2021 Committee

2021 Conference Committee

Oliver Berry

Oliver Berry

Olly is a senior research scientist and director of CSIRO’s Environomics Future Science Platform. This is a research and development program inventing new ways to use genomic technologies to support environmental science and management. https://research.csiro.au/environomics/

Cindy Bessey 2

Cindy Bessey

Cindy Bessey is a marine ecologist whose passion is understanding the role of lower trophic level organisms in sustaining diverse, productive and healthy ecosystems. Cindy’s research projects have included investigating trophic interactions in threatened seagrass ecosystems, evaluating how commercially important fish populations are affected by varying environmental conditions, and assessing the risk that genetically modified fish pose to the natural environment. She currently manages the Ecological Genetics laboratory and works on advancing environmental DNA (eDNA) techniques for successful implementation into bio-monitoring programs which are cost-effective, easily deployed and accessible to anyone. Her focus is on obtaining diversity data in coastal and offshore systems in order to evaluate ecosystem changes resulting from both anthropogenic and natural pressures. Her international employment experience includes positions with the Western Australian Department of Biodiversity Conservation and Attractions, the National Oceanic and Atmospheric Administration in California, USA, and the Department of Fisheries and Oceans in British Columbia, Canada.

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Dr Maarten De Brauwer

Maarten is a marine ecologist with expertise in coral reefs and soft sediment habitats. He received his PhD from Curtin University (Perth), focussing on cryptobenthic fish species in Indonesia. His research uses methods such as eDNA, network analysis and classic survey techniques to better understand the functioning of coastal ecosystems. Maarten’s previous research includes projects in Australia, Indonesia, South Africa, and the Philippines. He currently works as a Postdoctoral Research Fellow at CSIRO, where he is developing a roadmap to integrate eDNA methods in marine park monitoring.

Francisco Encinas-Viso

Dr Francisco Encinas-Viso

Dr Francisco Encinas-Viso is a research scientist at the Centre of Australian National Biodiversity Research, CSIRO. His research focuses in biomonitoring, conservation genetics, plant and pollination ecology. He has also a strong interest in the application of eDNA and ecological modelling to conservation and habitat restoration.

Dianne Gleeson

Professor Dianne Gleeson

Dianne is a wildlife geneticist, with 20 +yrs of research experience in the application of DNA technologies for biodiversity conservation outcomes in both New Zealand and Australia. Her career focus has been facilitating the translation of fundamental research into outcomes for end-users. Previously at Manaaki-Whenua Landcare Research NZ, she developed a successful business unit, EcoGene, resulting in a national award for Women in Science Entrepreneurship. Currently she leads the EcoDNA team at the Institute for Applied Ecology, University of Canberra, which is focused on the development eDNA technologies for invasive species, border biosecurity and biodiversity monitoring.

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Dr Rachel Hale

Rachel is a marine ecologist working on marine benthic community diversity and biogeochemistry from the intertidal to the deep sea. She received her PhD from the University of East Anglia, focussing on how intertidal community changes as a result of benthic disturbance affect sediment biogeochemistry and habitat stability. Her current projects include integrating eDNA into marine benthic monitoring, assessing the effects of short- and long-term benthic physical, chemical, and biological disturbance on invertebrate communities, and supporting sustainable shellfish and finfish aquaculture. She currently works as a Marine Ecologist at the National Institute for Water and Atmospheric Research (NIWA) in Nelson, Aotearoa New Zealand.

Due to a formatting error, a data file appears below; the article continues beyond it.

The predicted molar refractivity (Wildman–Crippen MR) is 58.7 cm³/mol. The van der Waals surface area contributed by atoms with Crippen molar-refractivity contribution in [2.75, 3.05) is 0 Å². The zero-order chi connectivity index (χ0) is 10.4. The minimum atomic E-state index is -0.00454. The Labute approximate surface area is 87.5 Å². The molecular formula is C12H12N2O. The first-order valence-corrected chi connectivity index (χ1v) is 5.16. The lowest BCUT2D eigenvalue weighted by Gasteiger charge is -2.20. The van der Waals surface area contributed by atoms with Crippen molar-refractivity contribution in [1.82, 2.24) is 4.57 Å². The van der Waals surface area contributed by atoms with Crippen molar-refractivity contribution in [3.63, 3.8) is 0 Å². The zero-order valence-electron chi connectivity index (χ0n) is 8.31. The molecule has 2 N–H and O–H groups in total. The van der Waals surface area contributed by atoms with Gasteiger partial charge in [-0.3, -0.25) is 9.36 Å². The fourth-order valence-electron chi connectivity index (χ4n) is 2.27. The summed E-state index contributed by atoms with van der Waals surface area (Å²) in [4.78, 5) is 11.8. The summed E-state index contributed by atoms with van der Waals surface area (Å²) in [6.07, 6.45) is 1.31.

Shane Herbert

Shane Herbert

Shane has had a career in biotechnology covering a broad exposure to commercial life sciences which have predominantly been in genomic and proteomic service providers, and includes private biotech, large pharma and supplier organisations. He leads the eDNA frontiers group at Curtin University which translates the exciting technology out of the Trace & Environment DNA lab (TrEnD) and applies it to biodiversity, dietary, conservation and invasive species studies for applications with industry and government. Shane grew up as the son of an agriculturist in a seaside coastal town so while he’s not in the ocean himself much now, eDNA has been a great way to be virtually be in it!

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Michael Knapp

A/Prof Michael Knapp is a molecular ecologist with a particular interest in human impacts on past and present biodiversity and biogeography. His work integrates molecular, palaeontological and ecological data. Michael graduated at Massey University (New Zealand) and has since worked at the Max Planck Institute for Evolutionary Anthropology in Leipzig (Germany), Bangor University (Wales) and the University of Otago (New Zealand). He is now a group leader in Molecular Anthropology and Ecology in the Department of Anatomy at the University of Otago, and a Principal Investigator in the “Coastal People: Southern Skies” Centre of Research Excellence.

Name:	Dr Craig Sherman
Position:	Senior Lecturer
Centre:	School of Life & Env. Sciences
Area:	Faculty of Sci Eng & Built Env
Campus:	Geelong Waurn Ponds Campus
Tel:	+61 3 522 71406
Fax:	+61 3 522 71040
Email:	craig.sherman@deakin.edu.au

Craig Sherman

Craig Sherman is an Associate Professor in ecological and environmental genetics at Deakin University. His research uses a combination of ecological and molecular approaches to address fundamental questions in the fields of ecological restoration, invasive species biology and genetic adaptation. Craig is a collaborative researcher working with academics, industry and government agencies to find management solutions to complex environmental issues facing coastal and marine ecosystems.

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Assoc. Prof Jo-Ann Stanton